Not unexpectedly, the same charge is laid on us as disciples of Yeshua: we must do exactly and everything we are told to fulfil God's purposes. Yeshua included the disciples in His own mission - "We must work the works of Him who sent Me while it is day" (John 9:4, ESV) - and emphasised the importance of obedience: "Not everyone who says to Me, 'Lord, Lord,' will enter the kingdom of heaven, but the one who does the will of My Father who is in heaven" (Matthew 7:21, ESV), adding, "If you love Me, you will keep My commandments" (John 14:15, ESV). As disciples, we should be doing the same things that Yeshua Himself did - "whoever believes in Me will also do the works that I do; and greater works than these will he do, because I am going to the Father" (14:12, ESV - and, as with Moshe, it is the doing that is important: "it is not the hearers of the law who are righteous before G-d, but the doers of the law who will be justified" (Romans 2:13, ESV). If we do not obey Yeshua through the written word and the leading of the Spirit, then not only do we let ourselves down and let Yeshua down by our disobedience, but we also let others down who are looking to us or need our words or actions to help them reach their goal. Let us not fall short in hearing and doing the word!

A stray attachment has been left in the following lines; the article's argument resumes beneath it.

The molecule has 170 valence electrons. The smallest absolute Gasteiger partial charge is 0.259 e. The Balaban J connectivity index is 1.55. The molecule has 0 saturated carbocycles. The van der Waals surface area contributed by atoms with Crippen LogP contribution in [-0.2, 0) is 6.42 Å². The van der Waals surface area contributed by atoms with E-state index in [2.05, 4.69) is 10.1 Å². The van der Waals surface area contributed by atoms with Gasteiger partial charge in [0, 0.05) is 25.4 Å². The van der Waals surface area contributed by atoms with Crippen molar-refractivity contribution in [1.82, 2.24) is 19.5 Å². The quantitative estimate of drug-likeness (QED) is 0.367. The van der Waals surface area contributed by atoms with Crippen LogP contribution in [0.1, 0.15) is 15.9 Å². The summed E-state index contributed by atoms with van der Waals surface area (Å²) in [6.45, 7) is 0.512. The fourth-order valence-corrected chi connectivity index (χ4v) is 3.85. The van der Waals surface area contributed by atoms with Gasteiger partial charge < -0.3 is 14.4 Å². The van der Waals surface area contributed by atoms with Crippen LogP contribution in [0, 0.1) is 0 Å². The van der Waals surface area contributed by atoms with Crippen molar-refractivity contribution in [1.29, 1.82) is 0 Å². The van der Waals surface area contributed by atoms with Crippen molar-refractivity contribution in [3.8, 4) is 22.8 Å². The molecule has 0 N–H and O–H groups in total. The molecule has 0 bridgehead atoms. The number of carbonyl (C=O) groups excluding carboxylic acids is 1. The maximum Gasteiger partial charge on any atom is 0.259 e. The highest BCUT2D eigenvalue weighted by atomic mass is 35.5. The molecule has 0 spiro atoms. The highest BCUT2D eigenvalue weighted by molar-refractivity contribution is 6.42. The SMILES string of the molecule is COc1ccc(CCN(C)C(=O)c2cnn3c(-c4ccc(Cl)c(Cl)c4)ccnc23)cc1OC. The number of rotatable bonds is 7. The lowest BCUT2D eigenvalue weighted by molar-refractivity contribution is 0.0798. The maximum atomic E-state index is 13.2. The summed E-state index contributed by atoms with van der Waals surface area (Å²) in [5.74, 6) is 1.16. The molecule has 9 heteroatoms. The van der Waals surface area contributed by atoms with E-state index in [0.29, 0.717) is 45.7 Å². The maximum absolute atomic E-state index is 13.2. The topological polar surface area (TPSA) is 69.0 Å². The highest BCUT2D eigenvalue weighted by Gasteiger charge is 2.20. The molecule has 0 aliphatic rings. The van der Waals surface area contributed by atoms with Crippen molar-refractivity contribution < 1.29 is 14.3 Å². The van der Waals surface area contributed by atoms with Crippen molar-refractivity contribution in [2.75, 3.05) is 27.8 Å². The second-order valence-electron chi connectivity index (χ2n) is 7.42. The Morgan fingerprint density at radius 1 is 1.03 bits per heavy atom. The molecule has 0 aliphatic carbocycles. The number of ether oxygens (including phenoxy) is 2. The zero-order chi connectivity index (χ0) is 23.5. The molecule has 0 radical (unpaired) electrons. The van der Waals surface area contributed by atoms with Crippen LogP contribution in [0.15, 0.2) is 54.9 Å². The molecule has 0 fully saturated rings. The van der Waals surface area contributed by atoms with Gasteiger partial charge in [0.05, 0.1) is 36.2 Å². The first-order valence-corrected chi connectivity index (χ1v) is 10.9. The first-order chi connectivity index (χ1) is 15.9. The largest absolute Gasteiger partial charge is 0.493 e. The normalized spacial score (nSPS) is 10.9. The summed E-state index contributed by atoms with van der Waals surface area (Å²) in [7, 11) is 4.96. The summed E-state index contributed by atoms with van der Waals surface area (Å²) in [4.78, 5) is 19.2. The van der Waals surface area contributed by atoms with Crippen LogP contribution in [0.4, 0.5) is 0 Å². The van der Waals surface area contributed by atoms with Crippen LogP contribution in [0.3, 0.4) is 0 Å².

1. - Leon R. Kass, Founding G-d's Nation - Reading Exodus (New Have, Yale University Press, 2021), page 82.

2. - Umberto Cassuto, A Commentary on the Book of Exodus, (Magnes Press, Jerusalem, 1983), page 55.

3. - Bruce K. Waltke and M. O'Connor, Introduction to Biblical Hebrew Syntax (Winona Lake, IN: Eisenbrauns, 1990), 30.5.1d page 489.

4. - David J. A. Clines (ed.) The Concise Dictionary of Classical Hebrew, (Sheffield: Sheffield Phoenix Press, 2009), page 209.